A third issue to consider would be the appropriate process for migration, exit, notification and switching rules by the Eligible Customers. Although Regulations provide a specific framework for the switching, it is noteworthy that the basic rules for the termination of the current supply contracts with the Disco will be first found in the existing supply agreement itself! This will have to be attentively checked before engaging the migration process…  

 

1 This can be the network of (i) a Disco, (ii) an independent electricity distribution network or (iii) an off-grid licensee.

[2] The directive states that the Applicant must simply be connected "to a metered 132kV or 330kV delivery point on the transmission network under a transmission use of system agreement for the connection for the delivery of electrical energy" without the 2 MWh/h threshold requirement.

[3] The directive states that the Applicant must be connected "to a metered 11kV or 33kV delivery point on the distribution network of a distribution use of system agreement with such distribution licensee for the connection and for the delivery of electrical energy".

[4] The directive states that the Applicant must be connected "to a metered 33kV delivery point on the transmission network under a transmission use of system agreement, and has entered into a bilateral agreement for the construction, installation and operation of the distribution system used to connect the customer to the 33kV delivery point, with the distribution licensee licensed to operate in the location where the customer and the 33kV delivery point are located".

[5] Survey "Captive Power in Nigeria, a comprehensive guide to project development" – November 2016.

[6] Captive Generation is defined in the ESPRA as "the generation of electricity for the purpose of consumption by the generator and which is consumed by the generator itself and not sold to a third party".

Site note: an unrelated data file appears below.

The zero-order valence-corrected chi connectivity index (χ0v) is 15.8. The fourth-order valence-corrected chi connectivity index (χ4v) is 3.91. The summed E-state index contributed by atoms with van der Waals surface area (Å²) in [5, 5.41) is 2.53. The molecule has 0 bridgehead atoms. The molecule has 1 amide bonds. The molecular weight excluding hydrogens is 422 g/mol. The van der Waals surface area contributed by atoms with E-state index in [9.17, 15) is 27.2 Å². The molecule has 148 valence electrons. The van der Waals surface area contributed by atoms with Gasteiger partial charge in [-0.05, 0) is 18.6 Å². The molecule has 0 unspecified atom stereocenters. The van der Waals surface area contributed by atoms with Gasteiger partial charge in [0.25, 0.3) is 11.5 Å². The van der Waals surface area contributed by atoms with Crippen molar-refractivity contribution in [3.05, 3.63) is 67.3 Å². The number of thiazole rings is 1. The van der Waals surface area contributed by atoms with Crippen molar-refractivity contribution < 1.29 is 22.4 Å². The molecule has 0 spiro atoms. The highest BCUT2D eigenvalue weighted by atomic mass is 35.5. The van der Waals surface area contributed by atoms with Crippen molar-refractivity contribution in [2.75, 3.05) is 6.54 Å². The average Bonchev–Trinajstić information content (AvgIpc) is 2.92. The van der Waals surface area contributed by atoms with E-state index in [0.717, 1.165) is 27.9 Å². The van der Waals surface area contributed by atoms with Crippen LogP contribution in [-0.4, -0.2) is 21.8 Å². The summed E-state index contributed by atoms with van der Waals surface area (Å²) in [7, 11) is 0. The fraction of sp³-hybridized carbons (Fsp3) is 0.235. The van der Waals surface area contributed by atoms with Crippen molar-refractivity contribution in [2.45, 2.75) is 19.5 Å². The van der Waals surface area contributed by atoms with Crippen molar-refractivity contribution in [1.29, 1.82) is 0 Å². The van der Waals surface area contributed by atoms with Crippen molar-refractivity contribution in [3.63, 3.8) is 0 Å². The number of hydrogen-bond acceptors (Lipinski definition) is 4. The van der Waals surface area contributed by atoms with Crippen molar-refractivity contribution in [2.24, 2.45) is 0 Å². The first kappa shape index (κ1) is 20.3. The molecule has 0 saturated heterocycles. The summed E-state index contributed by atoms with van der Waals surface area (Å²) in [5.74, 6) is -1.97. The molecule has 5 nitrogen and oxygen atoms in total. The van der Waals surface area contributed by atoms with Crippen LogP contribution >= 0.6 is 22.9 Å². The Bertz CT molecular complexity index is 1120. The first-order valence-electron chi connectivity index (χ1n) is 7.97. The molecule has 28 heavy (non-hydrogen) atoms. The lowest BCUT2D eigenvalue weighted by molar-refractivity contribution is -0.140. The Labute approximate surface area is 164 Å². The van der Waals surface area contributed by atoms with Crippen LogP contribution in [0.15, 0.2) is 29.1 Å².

[7] Section 64 of the ESPRA.

[8] Section 67 of the ESPRA.

[9] Until February 2015, NBET was the transitional entity designed for the execution of PPAs with the generation licensees during the time the electricity market was still immature. Since then, the PPA are now in force between distribution licensees and the generation licensees.

[10] Around 98% of the generation licensees in Nigeria are supplying their production in the distribution or transmission network.

[11] Please refer to the NERC regulation for the Procurement of Electricity Capacity, 2014.

[12] Estimates suggest that between 8 and 14 GW of captive diesel generator capacity is currently installed in the country.

[13] Also defined as "Independent Electricity Distribution Network" (I.E.D.N) with dedicated generation capacities, settled between several heavy industries in a same area.

[14] See above note "Around 98% of the generation licensees in Nigeria are supplying their production in the distribution or transmission network."

[15] This requirement is however subject to interrogation since the Regulations have not imposed this criterion in the final draft.

[16] In the scenario where there is no dedicated transmission line.

[17] The Multi-Year Tariff Order (MYTO) is a tariff model for incentive-based regulation that seeks to reward performance above certain benchmarks, reduces technical and non-technical/commercial losses and leads to cost recovery and improved performance standards from all industry operators in the Nigerian Electricity Supply Industry.